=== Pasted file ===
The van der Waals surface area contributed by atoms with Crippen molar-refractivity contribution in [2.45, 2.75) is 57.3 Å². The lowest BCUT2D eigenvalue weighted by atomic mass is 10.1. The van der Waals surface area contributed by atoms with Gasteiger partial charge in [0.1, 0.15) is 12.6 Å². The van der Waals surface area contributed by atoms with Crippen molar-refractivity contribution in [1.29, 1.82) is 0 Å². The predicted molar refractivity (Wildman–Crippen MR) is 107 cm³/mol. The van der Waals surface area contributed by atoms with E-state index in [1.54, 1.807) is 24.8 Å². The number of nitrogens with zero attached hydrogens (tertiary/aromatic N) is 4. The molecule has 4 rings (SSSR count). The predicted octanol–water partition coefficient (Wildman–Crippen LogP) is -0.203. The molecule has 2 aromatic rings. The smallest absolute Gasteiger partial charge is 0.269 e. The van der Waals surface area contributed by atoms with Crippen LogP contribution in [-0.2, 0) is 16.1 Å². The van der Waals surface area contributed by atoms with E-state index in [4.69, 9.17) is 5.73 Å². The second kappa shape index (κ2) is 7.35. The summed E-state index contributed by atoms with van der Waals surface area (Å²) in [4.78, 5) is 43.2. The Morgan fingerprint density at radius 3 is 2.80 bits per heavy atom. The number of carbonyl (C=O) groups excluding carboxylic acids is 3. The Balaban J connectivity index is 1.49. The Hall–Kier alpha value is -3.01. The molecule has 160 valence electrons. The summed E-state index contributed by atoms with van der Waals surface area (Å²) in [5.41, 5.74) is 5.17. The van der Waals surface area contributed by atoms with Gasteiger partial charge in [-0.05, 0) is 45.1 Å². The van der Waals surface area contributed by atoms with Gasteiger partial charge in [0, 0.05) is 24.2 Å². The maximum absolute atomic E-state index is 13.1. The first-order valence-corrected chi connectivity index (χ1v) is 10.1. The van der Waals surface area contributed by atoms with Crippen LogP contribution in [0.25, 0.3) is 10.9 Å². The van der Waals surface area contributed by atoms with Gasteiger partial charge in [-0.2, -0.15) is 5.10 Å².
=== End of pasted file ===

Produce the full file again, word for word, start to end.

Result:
The van der Waals surface area contributed by atoms with Crippen molar-refractivity contribution in [2.45, 2.75) is 57.3 Å². The lowest BCUT2D eigenvalue weighted by atomic mass is 10.1. The van der Waals surface area contributed by atoms with Gasteiger partial charge in [0.1, 0.15) is 12.6 Å². The van der Waals surface area contributed by atoms with Crippen molar-refractivity contribution in [1.29, 1.82) is 0 Å². The predicted molar refractivity (Wildman–Crippen MR) is 107 cm³/mol. The van der Waals surface area contributed by atoms with E-state index in [1.54, 1.807) is 24.8 Å². The number of nitrogens with zero attached hydrogens (tertiary/aromatic N) is 4. The molecule has 4 rings (SSSR count). The predicted octanol–water partition coefficient (Wildman–Crippen LogP) is -0.203. The molecule has 2 aromatic rings. The smallest absolute Gasteiger partial charge is 0.269 e. The van der Waals surface area contributed by atoms with Crippen LogP contribution in [-0.2, 0) is 16.1 Å². The van der Waals surface area contributed by atoms with E-state index in [4.69, 9.17) is 5.73 Å². The second kappa shape index (κ2) is 7.35. The summed E-state index contributed by atoms with van der Waals surface area (Å²) in [4.78, 5) is 43.2. The Morgan fingerprint density at radius 3 is 2.80 bits per heavy atom. The number of carbonyl (C=O) groups excluding carboxylic acids is 3. The Balaban J connectivity index is 1.49. The Hall–Kier alpha value is -3.01. The molecule has 160 valence electrons. The summed E-state index contributed by atoms with van der Waals surface area (Å²) in [5.41, 5.74) is 5.17. The van der Waals surface area contributed by atoms with Gasteiger partial charge in [-0.05, 0) is 45.1 Å². The van der Waals surface area contributed by atoms with Gasteiger partial charge in [0, 0.05) is 24.2 Å². The maximum absolute atomic E-state index is 13.1. The first-order valence-corrected chi connectivity index (χ1v) is 10.1. The van der Waals surface area contributed by atoms with Crippen LogP contribution in [0.25, 0.3) is 10.9 Å². The van der Waals surface area contributed by atoms with Gasteiger partial charge in [-0.2, -0.15) is 5.10 Å².